sponse expectancy cues can also facilitate short-term retention (e.g., Chatlosh & Wasserman, 1987; Honig & Dodd, 1983; Honig & Wasserman, 1981; Smith, 1967; for an alternative explanation under successive discrimination procedures, see Urcuioli & Zentall, 1990). And, it is likely that anticipation of other trial characteristics, such as the duration of the retention interval ( Wasserman, Grosch, & Nevin, 1982), influence discriminative performance as well (for a review, see Honig & Dodd, 1986). All these anticipatory mechanisms presumably reflect prospective memory processes.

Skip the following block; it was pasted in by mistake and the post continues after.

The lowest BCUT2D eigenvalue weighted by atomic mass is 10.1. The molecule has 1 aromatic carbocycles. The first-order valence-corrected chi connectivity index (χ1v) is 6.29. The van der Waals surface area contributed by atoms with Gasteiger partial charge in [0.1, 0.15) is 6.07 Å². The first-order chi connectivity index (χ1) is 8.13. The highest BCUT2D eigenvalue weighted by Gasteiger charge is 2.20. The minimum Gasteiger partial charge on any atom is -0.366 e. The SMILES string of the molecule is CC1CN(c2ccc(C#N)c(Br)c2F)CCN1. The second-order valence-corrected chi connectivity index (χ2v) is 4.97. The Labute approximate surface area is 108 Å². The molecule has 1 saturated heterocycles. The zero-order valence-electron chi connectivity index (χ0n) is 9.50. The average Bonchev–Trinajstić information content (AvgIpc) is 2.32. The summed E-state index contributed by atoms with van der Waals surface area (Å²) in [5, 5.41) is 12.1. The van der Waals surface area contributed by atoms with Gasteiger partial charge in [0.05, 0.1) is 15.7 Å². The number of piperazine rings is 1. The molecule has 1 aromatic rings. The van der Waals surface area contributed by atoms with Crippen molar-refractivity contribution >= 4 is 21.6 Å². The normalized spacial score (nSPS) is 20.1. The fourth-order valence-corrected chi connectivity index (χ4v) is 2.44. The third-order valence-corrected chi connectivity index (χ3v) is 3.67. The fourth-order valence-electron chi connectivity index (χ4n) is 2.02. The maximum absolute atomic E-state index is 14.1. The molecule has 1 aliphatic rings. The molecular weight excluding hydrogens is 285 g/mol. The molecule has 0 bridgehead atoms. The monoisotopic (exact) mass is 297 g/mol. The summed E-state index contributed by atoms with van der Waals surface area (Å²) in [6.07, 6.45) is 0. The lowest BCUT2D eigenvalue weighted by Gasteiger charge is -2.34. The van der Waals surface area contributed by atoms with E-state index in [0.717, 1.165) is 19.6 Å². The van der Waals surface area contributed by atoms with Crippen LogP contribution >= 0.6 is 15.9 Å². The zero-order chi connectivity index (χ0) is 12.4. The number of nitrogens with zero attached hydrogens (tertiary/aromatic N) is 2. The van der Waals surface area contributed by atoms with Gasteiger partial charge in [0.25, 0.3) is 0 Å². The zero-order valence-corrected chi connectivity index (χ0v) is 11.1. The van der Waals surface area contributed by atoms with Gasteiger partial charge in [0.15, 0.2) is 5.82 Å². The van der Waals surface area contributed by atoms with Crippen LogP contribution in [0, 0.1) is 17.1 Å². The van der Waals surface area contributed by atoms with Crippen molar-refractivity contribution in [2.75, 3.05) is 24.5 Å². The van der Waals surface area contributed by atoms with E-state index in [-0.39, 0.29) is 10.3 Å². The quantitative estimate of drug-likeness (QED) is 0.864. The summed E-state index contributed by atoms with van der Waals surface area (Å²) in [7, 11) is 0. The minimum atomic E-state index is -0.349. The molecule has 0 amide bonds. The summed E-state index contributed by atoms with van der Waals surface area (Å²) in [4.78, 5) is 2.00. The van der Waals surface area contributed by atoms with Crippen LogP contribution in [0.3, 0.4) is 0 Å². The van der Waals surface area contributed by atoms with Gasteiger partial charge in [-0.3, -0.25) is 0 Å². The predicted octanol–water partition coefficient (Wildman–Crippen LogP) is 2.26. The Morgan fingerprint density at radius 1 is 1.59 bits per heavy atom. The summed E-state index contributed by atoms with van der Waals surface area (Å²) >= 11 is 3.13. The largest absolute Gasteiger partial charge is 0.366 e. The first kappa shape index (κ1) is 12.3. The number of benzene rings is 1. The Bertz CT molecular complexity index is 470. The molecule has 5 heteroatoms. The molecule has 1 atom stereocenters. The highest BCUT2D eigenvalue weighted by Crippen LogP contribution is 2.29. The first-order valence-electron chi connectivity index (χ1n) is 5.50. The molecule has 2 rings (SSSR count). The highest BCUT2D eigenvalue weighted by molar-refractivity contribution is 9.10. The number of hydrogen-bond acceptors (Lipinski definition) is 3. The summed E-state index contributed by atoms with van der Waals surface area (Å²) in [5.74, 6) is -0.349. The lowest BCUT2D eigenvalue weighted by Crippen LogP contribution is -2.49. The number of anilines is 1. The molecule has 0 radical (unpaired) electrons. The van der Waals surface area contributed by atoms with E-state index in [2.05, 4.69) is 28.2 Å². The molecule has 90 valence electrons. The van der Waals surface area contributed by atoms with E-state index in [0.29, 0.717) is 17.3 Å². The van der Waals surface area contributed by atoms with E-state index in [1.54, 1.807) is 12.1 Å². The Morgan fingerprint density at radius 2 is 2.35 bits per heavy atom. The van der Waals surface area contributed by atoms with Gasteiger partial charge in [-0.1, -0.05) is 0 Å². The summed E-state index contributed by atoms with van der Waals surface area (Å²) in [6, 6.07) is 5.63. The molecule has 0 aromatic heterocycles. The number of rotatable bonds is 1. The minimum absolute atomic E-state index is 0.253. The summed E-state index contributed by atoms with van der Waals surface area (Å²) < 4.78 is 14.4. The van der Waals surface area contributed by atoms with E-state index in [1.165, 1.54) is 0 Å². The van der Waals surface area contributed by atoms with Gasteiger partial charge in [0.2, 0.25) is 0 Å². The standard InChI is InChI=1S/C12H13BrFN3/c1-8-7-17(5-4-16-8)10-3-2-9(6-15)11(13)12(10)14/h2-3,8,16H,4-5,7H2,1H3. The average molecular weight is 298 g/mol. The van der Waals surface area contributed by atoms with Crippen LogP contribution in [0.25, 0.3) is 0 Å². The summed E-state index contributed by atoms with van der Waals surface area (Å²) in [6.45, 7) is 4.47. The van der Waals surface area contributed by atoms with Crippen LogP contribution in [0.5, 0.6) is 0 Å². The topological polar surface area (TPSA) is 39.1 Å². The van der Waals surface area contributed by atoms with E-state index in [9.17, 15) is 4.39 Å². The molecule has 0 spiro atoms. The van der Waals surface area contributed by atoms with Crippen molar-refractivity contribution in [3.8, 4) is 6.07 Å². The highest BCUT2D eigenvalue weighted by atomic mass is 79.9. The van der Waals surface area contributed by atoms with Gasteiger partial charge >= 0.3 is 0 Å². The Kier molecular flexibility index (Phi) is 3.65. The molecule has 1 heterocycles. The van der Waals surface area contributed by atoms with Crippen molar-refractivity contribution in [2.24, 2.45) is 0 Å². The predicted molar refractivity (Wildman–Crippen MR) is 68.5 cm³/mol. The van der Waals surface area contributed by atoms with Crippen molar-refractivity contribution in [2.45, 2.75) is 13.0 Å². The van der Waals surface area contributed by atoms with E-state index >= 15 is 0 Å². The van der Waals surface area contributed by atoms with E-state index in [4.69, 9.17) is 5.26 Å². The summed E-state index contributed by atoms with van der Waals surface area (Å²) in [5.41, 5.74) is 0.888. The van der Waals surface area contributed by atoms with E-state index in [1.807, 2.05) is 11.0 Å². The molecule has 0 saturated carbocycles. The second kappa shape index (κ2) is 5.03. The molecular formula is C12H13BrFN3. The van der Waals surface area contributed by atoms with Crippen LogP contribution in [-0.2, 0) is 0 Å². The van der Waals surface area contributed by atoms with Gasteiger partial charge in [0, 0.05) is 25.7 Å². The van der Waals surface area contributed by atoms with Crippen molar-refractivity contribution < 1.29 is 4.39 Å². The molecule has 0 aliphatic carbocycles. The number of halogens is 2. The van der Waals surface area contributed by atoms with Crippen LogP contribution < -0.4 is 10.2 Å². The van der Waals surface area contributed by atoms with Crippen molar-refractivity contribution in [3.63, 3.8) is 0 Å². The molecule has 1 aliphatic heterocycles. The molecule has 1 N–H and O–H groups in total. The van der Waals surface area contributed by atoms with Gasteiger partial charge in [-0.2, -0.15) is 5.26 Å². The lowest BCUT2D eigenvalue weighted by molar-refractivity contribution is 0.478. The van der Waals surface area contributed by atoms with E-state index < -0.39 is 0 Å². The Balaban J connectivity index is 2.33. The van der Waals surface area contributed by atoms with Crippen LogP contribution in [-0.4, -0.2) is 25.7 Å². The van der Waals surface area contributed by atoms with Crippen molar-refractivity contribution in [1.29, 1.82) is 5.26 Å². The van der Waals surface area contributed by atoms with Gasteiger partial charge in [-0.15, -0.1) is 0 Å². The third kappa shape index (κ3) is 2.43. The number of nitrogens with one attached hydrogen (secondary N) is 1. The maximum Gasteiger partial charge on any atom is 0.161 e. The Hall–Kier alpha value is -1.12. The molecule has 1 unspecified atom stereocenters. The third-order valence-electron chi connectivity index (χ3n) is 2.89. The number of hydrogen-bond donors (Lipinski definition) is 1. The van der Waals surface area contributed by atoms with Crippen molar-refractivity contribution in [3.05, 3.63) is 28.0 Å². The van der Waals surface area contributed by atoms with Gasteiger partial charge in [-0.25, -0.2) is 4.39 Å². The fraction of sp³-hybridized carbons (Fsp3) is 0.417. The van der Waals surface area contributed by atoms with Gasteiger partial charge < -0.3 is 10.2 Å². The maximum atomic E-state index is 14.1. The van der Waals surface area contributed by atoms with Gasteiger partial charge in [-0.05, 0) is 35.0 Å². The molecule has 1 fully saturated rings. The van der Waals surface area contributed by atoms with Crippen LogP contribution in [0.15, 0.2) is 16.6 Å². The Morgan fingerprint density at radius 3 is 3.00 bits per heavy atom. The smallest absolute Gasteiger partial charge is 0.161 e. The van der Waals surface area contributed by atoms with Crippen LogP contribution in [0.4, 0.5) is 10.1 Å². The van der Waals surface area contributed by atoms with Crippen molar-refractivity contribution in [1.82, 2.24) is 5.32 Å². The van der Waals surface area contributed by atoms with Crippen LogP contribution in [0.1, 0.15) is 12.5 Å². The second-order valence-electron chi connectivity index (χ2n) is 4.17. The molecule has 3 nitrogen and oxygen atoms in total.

Thus, we are no longer inquiring whether short-term memory is a prospective or a retrospective process. Clearly, both memory mechanisms are important to delayed discrimination performance. Indeed, as others have suggested (e.g., Grant, 1982; Urcuioli & Zentall, 1986), it is probable that animals, like people, are flexible information processors and that they use the most reliable and simple means available to remember significant stimuli. Therefore, the task that lies ahead involves specifying the conditions that give rise to each individual memory process or to both memory processes. Although we may or may not ultimately determine that one process is more important than the other, we must surely conclude that animal short-term memory is much more flexible and complex than was once thought.
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